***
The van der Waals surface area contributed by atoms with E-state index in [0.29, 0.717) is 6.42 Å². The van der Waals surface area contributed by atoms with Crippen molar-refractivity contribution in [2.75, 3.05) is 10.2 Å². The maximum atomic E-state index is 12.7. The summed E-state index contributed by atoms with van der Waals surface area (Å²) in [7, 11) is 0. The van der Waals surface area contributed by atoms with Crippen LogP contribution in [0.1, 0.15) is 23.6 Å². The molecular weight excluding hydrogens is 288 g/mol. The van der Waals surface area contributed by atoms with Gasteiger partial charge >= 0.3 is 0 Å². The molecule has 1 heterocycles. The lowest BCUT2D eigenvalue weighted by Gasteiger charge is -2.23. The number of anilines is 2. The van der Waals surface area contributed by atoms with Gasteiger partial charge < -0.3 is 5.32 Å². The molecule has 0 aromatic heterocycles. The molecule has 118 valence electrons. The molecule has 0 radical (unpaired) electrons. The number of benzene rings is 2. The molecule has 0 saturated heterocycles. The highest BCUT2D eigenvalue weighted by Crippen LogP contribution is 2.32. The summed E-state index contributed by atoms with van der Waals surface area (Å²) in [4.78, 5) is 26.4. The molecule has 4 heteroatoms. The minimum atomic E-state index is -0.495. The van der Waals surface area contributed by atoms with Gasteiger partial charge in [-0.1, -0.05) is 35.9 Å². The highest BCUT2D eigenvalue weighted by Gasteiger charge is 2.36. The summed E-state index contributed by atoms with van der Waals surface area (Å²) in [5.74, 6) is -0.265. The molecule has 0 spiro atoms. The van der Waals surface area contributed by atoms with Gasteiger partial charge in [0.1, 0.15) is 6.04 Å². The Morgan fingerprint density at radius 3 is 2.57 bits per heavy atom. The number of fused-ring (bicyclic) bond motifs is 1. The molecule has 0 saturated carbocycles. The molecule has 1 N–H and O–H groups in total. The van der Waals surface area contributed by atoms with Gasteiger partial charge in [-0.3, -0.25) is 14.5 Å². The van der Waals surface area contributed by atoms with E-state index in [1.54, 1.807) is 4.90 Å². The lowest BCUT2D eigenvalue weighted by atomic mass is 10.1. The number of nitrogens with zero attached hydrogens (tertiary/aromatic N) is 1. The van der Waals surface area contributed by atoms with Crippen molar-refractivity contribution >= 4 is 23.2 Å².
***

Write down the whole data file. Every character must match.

The van der Waals surface area contributed by atoms with E-state index in [0.29, 0.717) is 6.42 Å². The van der Waals surface area contributed by atoms with Crippen molar-refractivity contribution in [2.75, 3.05) is 10.2 Å². The maximum atomic E-state index is 12.7. The summed E-state index contributed by atoms with van der Waals surface area (Å²) in [7, 11) is 0. The van der Waals surface area contributed by atoms with Crippen LogP contribution in [0.1, 0.15) is 23.6 Å². The molecular weight excluding hydrogens is 288 g/mol. The van der Waals surface area contributed by atoms with Gasteiger partial charge >= 0.3 is 0 Å². The molecule has 1 heterocycles. The lowest BCUT2D eigenvalue weighted by Gasteiger charge is -2.23. The number of anilines is 2. The van der Waals surface area contributed by atoms with Gasteiger partial charge < -0.3 is 5.32 Å². The molecule has 0 aromatic heterocycles. The molecule has 118 valence electrons. The molecule has 0 radical (unpaired) electrons. The number of benzene rings is 2. The molecule has 0 saturated heterocycles. The highest BCUT2D eigenvalue weighted by Crippen LogP contribution is 2.32. The summed E-state index contributed by atoms with van der Waals surface area (Å²) in [4.78, 5) is 26.4. The molecule has 4 heteroatoms. The minimum atomic E-state index is -0.495. The van der Waals surface area contributed by atoms with Gasteiger partial charge in [-0.1, -0.05) is 35.9 Å². The highest BCUT2D eigenvalue weighted by Gasteiger charge is 2.36. The summed E-state index contributed by atoms with van der Waals surface area (Å²) in [5.74, 6) is -0.265. The molecule has 0 spiro atoms. The van der Waals surface area contributed by atoms with Gasteiger partial charge in [0.1, 0.15) is 6.04 Å². The Morgan fingerprint density at radius 3 is 2.57 bits per heavy atom. The number of fused-ring (bicyclic) bond motifs is 1. The molecule has 0 saturated carbocycles. The molecule has 1 N–H and O–H groups in total. The van der Waals surface area contributed by atoms with Gasteiger partial charge in [-0.3, -0.25) is 14.5 Å². The van der Waals surface area contributed by atoms with E-state index in [1.54, 1.807) is 4.90 Å². The lowest BCUT2D eigenvalue weighted by atomic mass is 10.1. The number of nitrogens with zero attached hydrogens (tertiary/aromatic N) is 1. The van der Waals surface area contributed by atoms with Crippen molar-refractivity contribution >= 4 is 23.2 Å².